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4 minutes ago, Road Runner said:

The 5 most popular letters are E, A, R, O, T.  We input them on the site and it creates 3 words out of them:  OATER, ORATE, and ROATE.  Hence using any of these 3 words is better than using ANY other initial guess if your goal is to get the best possible outcome for your second guess only.  So this doesn’t take any tactics into account.  These 3 words are not among the 2315 Wordle words so you will never get a “solved in 1” using them. 

I wonder why ORATE is not a solution? 

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5 minutes ago, Philander Seabury said:

Sure!  “Roate and soare are bogus words used by many as a starting Wordle.” 
 

That was easy! :D

 

So words that are seldom used are bogus words?  Oh, crap!  The dictionary is full of bogus words!  :o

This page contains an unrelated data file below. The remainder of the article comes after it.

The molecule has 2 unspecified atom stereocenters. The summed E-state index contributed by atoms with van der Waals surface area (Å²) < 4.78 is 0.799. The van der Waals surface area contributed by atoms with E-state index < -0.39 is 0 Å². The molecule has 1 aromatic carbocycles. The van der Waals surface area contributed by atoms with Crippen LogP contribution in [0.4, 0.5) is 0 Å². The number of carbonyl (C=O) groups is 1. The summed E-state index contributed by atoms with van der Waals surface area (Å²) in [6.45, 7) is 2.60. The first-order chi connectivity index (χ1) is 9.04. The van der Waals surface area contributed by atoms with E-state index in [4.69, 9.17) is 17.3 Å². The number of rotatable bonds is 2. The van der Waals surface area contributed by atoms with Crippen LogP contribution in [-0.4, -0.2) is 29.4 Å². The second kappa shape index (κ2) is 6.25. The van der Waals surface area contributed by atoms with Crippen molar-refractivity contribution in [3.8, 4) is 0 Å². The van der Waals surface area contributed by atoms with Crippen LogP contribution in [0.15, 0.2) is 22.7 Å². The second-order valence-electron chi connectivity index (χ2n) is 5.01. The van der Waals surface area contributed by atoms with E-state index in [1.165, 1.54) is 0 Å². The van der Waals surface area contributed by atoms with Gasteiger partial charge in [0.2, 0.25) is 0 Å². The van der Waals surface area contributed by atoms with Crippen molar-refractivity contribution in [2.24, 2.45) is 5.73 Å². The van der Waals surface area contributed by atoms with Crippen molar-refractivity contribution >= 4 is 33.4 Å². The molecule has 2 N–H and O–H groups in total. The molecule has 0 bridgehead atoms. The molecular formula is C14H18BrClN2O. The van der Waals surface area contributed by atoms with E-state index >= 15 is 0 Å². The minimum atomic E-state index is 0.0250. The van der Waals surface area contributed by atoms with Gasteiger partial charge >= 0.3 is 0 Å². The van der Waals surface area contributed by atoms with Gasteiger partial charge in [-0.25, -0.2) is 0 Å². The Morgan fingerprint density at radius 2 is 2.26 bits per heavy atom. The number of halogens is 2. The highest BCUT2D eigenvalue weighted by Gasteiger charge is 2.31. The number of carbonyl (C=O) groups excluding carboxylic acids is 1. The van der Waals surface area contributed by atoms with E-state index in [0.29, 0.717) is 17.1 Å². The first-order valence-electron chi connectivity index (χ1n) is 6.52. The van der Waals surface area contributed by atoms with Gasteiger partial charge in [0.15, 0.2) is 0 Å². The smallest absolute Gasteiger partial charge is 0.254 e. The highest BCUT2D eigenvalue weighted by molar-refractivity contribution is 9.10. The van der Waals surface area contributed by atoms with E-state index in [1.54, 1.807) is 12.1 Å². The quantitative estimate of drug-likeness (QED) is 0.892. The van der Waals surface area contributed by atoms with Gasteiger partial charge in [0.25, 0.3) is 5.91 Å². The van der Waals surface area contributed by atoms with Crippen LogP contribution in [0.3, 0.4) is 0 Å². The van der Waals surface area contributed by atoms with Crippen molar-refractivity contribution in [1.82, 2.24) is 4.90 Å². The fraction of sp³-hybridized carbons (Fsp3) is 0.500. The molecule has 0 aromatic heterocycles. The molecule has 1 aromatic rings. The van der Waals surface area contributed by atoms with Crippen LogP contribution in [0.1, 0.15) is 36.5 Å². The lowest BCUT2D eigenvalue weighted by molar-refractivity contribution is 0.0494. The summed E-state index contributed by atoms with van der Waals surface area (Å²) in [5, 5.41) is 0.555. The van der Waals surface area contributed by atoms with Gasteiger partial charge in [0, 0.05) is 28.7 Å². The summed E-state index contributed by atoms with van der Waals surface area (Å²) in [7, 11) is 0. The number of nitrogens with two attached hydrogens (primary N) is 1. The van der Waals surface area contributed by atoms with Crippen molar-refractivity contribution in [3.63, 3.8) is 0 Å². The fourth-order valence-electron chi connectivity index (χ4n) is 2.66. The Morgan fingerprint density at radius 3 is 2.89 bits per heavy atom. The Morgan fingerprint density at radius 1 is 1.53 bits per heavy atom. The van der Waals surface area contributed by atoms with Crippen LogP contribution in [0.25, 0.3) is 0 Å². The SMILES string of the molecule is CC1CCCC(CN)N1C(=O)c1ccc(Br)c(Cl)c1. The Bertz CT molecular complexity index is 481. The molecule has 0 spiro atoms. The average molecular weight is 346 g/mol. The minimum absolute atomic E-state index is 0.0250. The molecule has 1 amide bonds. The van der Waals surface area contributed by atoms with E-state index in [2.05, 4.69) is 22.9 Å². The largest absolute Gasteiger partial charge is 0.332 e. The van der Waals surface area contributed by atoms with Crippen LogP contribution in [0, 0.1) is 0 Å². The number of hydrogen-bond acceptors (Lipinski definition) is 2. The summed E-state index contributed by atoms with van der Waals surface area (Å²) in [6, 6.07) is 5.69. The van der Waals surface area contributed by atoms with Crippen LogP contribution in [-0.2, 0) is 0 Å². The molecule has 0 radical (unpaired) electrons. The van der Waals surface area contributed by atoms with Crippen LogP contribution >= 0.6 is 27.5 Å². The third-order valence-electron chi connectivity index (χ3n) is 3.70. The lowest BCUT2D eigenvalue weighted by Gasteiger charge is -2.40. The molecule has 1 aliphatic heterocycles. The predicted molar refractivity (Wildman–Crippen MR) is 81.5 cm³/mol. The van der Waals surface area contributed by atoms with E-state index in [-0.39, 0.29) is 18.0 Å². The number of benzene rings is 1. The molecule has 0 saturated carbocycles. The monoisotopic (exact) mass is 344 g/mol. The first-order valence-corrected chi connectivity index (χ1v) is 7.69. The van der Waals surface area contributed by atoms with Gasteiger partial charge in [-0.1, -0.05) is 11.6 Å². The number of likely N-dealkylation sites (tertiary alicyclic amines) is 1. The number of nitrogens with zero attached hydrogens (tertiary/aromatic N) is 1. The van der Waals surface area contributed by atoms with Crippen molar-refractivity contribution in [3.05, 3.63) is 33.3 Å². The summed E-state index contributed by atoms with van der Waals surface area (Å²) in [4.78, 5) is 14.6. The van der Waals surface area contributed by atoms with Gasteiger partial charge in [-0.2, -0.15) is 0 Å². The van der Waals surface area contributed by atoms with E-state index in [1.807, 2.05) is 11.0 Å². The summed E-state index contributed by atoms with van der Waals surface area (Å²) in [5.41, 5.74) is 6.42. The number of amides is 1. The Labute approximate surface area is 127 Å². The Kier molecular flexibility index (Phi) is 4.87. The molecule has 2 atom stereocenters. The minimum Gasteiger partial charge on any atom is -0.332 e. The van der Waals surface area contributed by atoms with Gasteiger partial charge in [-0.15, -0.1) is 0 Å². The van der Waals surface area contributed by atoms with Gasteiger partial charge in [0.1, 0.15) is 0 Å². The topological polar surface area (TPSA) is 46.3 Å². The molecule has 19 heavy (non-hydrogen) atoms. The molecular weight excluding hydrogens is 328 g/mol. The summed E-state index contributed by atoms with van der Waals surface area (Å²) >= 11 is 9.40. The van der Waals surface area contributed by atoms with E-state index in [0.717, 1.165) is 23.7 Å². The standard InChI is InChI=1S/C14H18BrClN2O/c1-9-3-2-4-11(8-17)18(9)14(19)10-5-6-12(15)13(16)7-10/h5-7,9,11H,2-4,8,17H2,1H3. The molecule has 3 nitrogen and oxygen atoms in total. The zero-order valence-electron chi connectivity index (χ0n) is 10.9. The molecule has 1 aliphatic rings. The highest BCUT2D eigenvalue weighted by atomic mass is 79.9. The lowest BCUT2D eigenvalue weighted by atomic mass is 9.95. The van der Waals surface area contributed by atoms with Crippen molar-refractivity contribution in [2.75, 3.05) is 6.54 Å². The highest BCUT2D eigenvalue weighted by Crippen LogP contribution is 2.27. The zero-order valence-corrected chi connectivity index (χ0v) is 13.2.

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1 minute ago, Road Runner said:

So words that are seldom used are bogus words?  Oh, crap!  The dictionary is full of bogus words!  :o

This brings to mind my wife and I playing scrabble, which we gave up long ago. I think roate is really an acronym. I think I tried snafu for comparison but my memory being what it is, I forget the result.  But I guess some acronyms like that have wormed their way unto being words. 

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1 minute ago, Road Runner said:

So words that are seldom used are bogus words?  Oh, crap!  The dictionary is full of bogus words!  :o

Meh!

When I see "obsolete variant of ROTE" or "soare - British English - obsolete - a young hawk", I put them in the "don't use" category!

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14 minutes ago, Razors Edge said:

I wonder why ORATE is not a solution?